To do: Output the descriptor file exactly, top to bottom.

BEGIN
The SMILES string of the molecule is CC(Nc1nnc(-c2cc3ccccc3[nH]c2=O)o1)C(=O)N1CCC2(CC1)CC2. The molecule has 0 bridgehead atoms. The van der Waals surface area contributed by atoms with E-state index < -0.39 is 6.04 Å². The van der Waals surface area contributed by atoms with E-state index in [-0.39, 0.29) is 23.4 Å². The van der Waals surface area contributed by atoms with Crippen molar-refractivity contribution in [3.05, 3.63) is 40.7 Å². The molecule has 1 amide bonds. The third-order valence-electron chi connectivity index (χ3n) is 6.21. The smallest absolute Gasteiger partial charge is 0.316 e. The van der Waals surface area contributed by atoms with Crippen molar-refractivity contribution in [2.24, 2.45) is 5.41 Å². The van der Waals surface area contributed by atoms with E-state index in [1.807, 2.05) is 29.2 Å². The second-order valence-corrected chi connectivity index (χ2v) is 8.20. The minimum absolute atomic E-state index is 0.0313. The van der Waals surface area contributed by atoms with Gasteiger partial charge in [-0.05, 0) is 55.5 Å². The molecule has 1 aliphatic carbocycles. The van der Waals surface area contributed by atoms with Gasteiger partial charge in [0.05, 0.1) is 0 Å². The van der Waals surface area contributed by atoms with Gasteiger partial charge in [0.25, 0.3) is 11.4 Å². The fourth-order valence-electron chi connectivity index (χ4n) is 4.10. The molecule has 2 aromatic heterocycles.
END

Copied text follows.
The SMILES string of the molecule is CC(Nc1nnc(-c2cc3ccccc3[nH]c2=O)o1)C(=O)N1CCC2(CC1)CC2. The molecule has 0 bridgehead atoms. The van der Waals surface area contributed by atoms with E-state index < -0.39 is 6.04 Å². The van der Waals surface area contributed by atoms with E-state index in [-0.39, 0.29) is 23.4 Å². The van der Waals surface area contributed by atoms with Crippen molar-refractivity contribution in [3.05, 3.63) is 40.7 Å². The molecule has 1 amide bonds. The third-order valence-electron chi connectivity index (χ3n) is 6.21. The smallest absolute Gasteiger partial charge is 0.316 e. The van der Waals surface area contributed by atoms with Crippen molar-refractivity contribution in [2.24, 2.45) is 5.41 Å². The van der Waals surface area contributed by atoms with E-state index in [1.807, 2.05) is 29.2 Å². The second-order valence-corrected chi connectivity index (χ2v) is 8.20. The minimum absolute atomic E-state index is 0.0313. The van der Waals surface area contributed by atoms with Gasteiger partial charge in [-0.05, 0) is 55.5 Å². The molecule has 1 aliphatic carbocycles. The van der Waals surface area contributed by atoms with Gasteiger partial charge in [0.05, 0.1) is 0 Å². The van der Waals surface area contributed by atoms with Gasteiger partial charge in [0.25, 0.3) is 11.4 Å². The fourth-order valence-electron chi connectivity index (χ4n) is 4.10. The molecule has 2 aromatic heterocycles.